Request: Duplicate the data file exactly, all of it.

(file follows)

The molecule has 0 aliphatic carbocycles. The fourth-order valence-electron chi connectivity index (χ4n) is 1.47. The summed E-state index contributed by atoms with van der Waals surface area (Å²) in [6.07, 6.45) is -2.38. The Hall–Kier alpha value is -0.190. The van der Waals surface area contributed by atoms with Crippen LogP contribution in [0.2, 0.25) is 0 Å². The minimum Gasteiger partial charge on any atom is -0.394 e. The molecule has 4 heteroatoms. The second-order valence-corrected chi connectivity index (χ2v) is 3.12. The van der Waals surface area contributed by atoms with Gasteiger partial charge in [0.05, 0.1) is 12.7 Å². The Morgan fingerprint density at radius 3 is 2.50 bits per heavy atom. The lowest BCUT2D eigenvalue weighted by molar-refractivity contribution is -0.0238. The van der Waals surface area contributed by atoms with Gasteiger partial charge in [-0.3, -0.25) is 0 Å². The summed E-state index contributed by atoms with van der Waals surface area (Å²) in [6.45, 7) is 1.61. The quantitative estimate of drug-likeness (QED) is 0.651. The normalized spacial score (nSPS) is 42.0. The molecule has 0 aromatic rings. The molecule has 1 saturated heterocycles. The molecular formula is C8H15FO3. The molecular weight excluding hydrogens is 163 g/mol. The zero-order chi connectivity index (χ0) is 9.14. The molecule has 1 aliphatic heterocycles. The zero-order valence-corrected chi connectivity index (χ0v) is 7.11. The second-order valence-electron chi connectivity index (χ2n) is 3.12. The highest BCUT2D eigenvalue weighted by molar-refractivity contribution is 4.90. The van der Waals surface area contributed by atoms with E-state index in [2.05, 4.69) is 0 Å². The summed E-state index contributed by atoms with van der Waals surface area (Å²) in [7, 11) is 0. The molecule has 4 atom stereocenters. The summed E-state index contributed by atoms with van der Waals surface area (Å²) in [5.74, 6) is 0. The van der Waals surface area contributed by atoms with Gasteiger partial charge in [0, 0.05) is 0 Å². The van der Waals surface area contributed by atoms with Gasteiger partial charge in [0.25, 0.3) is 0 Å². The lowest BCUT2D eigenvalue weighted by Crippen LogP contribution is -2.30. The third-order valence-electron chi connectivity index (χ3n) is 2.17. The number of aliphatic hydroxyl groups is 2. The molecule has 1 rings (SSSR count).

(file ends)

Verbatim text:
The molecule has 0 aliphatic carbocycles. The fourth-order valence-electron chi connectivity index (χ4n) is 1.47. The summed E-state index contributed by atoms with van der Waals surface area (Å²) in [6.07, 6.45) is -2.38. The Hall–Kier alpha value is -0.190. The van der Waals surface area contributed by atoms with Crippen LogP contribution in [0.2, 0.25) is 0 Å². The minimum Gasteiger partial charge on any atom is -0.394 e. The molecule has 4 heteroatoms. The second-order valence-corrected chi connectivity index (χ2v) is 3.12. The van der Waals surface area contributed by atoms with Gasteiger partial charge in [0.05, 0.1) is 12.7 Å². The Morgan fingerprint density at radius 3 is 2.50 bits per heavy atom. The lowest BCUT2D eigenvalue weighted by molar-refractivity contribution is -0.0238. The van der Waals surface area contributed by atoms with Gasteiger partial charge in [-0.3, -0.25) is 0 Å². The summed E-state index contributed by atoms with van der Waals surface area (Å²) in [6.45, 7) is 1.61. The quantitative estimate of drug-likeness (QED) is 0.651. The normalized spacial score (nSPS) is 42.0. The molecule has 0 aromatic rings. The molecule has 1 saturated heterocycles. The molecular formula is C8H15FO3. The molecular weight excluding hydrogens is 163 g/mol. The zero-order chi connectivity index (χ0) is 9.14. The molecule has 1 aliphatic heterocycles. The zero-order valence-corrected chi connectivity index (χ0v) is 7.11. The second-order valence-electron chi connectivity index (χ2n) is 3.12. The highest BCUT2D eigenvalue weighted by molar-refractivity contribution is 4.90. The van der Waals surface area contributed by atoms with E-state index in [2.05, 4.69) is 0 Å². The summed E-state index contributed by atoms with van der Waals surface area (Å²) in [7, 11) is 0. The molecule has 4 atom stereocenters. The summed E-state index contributed by atoms with van der Waals surface area (Å²) in [5.74, 6) is 0. The van der Waals surface area contributed by atoms with Gasteiger partial charge in [0, 0.05) is 0 Å². The van der Waals surface area contributed by atoms with Gasteiger partial charge in [0.25, 0.3) is 0 Å². The lowest BCUT2D eigenvalue weighted by Crippen LogP contribution is -2.30. The third-order valence-electron chi connectivity index (χ3n) is 2.17. The number of aliphatic hydroxyl groups is 2. The molecule has 1 rings (SSSR count).